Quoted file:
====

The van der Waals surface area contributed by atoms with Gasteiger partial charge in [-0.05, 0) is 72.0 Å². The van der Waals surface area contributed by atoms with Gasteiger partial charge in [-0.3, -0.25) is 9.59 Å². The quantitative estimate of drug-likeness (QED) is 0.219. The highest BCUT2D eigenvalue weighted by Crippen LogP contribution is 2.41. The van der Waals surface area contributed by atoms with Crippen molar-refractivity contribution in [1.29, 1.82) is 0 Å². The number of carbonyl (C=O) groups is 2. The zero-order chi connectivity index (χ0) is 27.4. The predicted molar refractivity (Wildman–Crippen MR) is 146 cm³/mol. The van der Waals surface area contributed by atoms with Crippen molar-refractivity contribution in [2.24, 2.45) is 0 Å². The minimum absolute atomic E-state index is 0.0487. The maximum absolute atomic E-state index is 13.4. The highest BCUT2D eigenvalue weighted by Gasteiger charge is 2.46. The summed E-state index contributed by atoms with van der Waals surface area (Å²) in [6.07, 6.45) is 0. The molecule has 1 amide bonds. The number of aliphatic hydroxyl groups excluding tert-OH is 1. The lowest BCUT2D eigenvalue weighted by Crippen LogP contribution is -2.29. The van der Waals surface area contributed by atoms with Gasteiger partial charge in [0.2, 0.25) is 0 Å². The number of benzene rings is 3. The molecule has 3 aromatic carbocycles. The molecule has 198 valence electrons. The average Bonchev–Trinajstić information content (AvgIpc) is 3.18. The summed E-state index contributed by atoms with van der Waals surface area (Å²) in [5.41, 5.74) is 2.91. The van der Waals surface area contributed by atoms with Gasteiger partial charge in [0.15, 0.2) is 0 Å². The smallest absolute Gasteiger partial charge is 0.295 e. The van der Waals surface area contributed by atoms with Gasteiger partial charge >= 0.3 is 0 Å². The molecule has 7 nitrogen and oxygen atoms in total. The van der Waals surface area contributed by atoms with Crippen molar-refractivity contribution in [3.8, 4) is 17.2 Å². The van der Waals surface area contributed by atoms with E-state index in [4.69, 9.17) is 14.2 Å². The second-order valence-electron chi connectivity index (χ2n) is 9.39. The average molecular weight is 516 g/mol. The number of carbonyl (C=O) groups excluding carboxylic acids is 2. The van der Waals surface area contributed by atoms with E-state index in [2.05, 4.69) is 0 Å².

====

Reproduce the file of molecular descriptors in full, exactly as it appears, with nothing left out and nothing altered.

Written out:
The van der Waals surface area contributed by atoms with Gasteiger partial charge in [-0.05, 0) is 72.0 Å². The van der Waals surface area contributed by atoms with Gasteiger partial charge in [-0.3, -0.25) is 9.59 Å². The quantitative estimate of drug-likeness (QED) is 0.219. The highest BCUT2D eigenvalue weighted by Crippen LogP contribution is 2.41. The van der Waals surface area contributed by atoms with Crippen molar-refractivity contribution in [1.29, 1.82) is 0 Å². The number of carbonyl (C=O) groups is 2. The zero-order chi connectivity index (χ0) is 27.4. The predicted molar refractivity (Wildman–Crippen MR) is 146 cm³/mol. The van der Waals surface area contributed by atoms with Crippen molar-refractivity contribution in [2.24, 2.45) is 0 Å². The minimum absolute atomic E-state index is 0.0487. The maximum absolute atomic E-state index is 13.4. The highest BCUT2D eigenvalue weighted by Gasteiger charge is 2.46. The summed E-state index contributed by atoms with van der Waals surface area (Å²) in [6.07, 6.45) is 0. The molecule has 1 amide bonds. The number of aliphatic hydroxyl groups excluding tert-OH is 1. The lowest BCUT2D eigenvalue weighted by Crippen LogP contribution is -2.29. The van der Waals surface area contributed by atoms with Gasteiger partial charge in [0.2, 0.25) is 0 Å². The number of benzene rings is 3. The molecule has 3 aromatic carbocycles. The molecule has 198 valence electrons. The average Bonchev–Trinajstić information content (AvgIpc) is 3.18. The summed E-state index contributed by atoms with van der Waals surface area (Å²) in [5.41, 5.74) is 2.91. The van der Waals surface area contributed by atoms with Gasteiger partial charge in [0.15, 0.2) is 0 Å². The smallest absolute Gasteiger partial charge is 0.295 e. The van der Waals surface area contributed by atoms with Gasteiger partial charge >= 0.3 is 0 Å². The molecule has 7 nitrogen and oxygen atoms in total. The van der Waals surface area contributed by atoms with Crippen molar-refractivity contribution in [3.8, 4) is 17.2 Å². The van der Waals surface area contributed by atoms with E-state index in [4.69, 9.17) is 14.2 Å². The second-order valence-electron chi connectivity index (χ2n) is 9.39. The average molecular weight is 516 g/mol. The number of carbonyl (C=O) groups excluding carboxylic acids is 2. The van der Waals surface area contributed by atoms with E-state index in [2.05, 4.69) is 0 Å².